KUALA LUMPUR, June 6 — While Aidilfitri is the time when urbanites return to their hometowns to celebrate with families and loved ones, many in the city have to make do with celebrating the festival away from home.
Among them are Muslim foreign workers who are unable to return home as they simply cannot afford the expensive airfares to return to their home countries during the festive period.
They know their main objective of being in the country is to earn and save as much as they can so that their families back home can have a better life.
To make matters worse, many of them are still at the mercy of their employers. They are forced to hand over their identification documents to their employers before the festive break for fear that their salaries may be deducted.
An Indian Muslim restaurant worker who wants to be known as Shabudeen, said this is the second year that he is celebrating Aidilfitri at the eatery as he was not able to save enough to buy the air ticket to India.
“I was working even on the first day of Hari Raya. I went to the mosque (Masjid India) and then to work because of the double pay. When I have enough money, I will be able to buy a return ticket back home,” said the 34-year-old who has a wife and child.
Returning home is a costly affair and that stopped security guard Yasral Anddal, 28, from going back to his hometown in Indonesia for the festival.
“This year, is the first time I did not return home as the airfare is too expensive. My wife and I performed prayers and then we had a meal at the mosque on the first day of Aidilfitri.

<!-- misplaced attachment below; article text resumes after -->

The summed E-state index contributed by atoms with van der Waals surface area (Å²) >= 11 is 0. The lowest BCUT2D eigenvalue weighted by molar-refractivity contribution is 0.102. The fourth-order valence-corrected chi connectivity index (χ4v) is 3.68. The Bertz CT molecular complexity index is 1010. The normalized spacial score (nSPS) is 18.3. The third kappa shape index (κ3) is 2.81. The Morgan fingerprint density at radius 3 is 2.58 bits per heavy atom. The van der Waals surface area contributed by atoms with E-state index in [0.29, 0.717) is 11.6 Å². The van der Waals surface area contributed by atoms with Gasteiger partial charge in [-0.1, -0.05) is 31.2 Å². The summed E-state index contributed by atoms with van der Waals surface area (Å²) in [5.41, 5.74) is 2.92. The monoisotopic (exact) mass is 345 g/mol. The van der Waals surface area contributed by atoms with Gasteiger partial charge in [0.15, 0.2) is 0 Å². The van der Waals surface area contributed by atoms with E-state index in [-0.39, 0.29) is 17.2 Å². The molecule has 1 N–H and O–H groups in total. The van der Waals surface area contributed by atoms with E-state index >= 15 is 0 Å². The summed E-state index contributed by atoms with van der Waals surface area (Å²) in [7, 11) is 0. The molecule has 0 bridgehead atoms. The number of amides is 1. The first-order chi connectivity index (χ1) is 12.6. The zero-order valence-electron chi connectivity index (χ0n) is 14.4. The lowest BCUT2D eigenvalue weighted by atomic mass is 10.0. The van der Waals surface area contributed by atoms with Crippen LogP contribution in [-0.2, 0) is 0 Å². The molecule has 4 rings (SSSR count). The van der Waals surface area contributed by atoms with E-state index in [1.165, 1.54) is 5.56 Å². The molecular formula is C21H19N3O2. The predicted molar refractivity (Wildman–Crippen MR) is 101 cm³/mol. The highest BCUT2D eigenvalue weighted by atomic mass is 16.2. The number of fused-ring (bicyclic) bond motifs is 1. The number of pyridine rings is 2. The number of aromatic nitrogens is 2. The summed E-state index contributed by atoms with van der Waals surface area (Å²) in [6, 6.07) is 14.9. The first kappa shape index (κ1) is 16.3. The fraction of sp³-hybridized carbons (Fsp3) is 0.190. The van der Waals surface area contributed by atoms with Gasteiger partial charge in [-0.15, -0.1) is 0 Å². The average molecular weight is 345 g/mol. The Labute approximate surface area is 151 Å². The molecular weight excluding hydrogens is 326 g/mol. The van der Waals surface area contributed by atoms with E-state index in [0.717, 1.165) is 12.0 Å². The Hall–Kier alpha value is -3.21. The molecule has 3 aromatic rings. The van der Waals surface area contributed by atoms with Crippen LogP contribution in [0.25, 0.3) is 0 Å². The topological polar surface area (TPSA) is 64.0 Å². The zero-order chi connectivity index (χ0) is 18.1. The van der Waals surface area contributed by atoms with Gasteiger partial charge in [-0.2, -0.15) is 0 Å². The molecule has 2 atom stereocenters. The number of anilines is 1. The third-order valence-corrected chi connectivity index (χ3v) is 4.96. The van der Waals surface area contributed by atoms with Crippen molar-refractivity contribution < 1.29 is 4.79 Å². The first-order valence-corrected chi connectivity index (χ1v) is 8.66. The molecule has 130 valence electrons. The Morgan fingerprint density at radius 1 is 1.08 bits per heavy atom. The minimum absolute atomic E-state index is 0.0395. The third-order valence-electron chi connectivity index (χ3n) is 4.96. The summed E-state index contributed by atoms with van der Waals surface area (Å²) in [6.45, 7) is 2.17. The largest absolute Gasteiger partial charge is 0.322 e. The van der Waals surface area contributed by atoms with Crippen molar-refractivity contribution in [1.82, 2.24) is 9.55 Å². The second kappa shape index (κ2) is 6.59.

“Although I did not return home, the Aidilfitri atmosphere here is lively and cheerful. There are open houses to go to especially at mosques, and we were treated to delicious food ...there was no need for us to spend on cooking,” he said.
A construction worker who wanted to be known as Denpo, 30, from Myanmar, said he handed his identification papers to his employer as he feared that his salary would be deducted.
“We were only given leave for two days, so, before the holidays, we have to hand over our passports to our employer. It will be returned to us when we get back to work tomorrow.
“They (company management) are afraid we will run away ... if we did not (hand over our passports), our salaries will be cut,” he said.
While he did not celebrate Aidilfitri, the Myanmar was happy to wander in the city with friends during the two-day break.
Meanwhile, a Bernama check at tourist attractions such as Kuala Lumpur City Centre (KLCC), Pasar Seni and Jalan Tuanku Abdul Rahman, were flooded with foreign workers.
Many of them took advantage of the festive break to hang out at their favourite spots around the nation’s capital.
While the foreigners were visible because of their large presence, they posed no harm.
However, bank security guard Siti Ramlah Ibrahim, 45, said their presence especially near ATM machines was disconcerting.
“They prefer to sit on the floor at the ATM area because the air-conditioning. But I have to tell them several times to leave as they litter the place and are reluctant to throw them into the garbage bins.
“Some are unkempt and also have bad body odour. I ticked them off and tell them to leave but the stubborn ones will still return,” said Siti Ramlah. — Bernama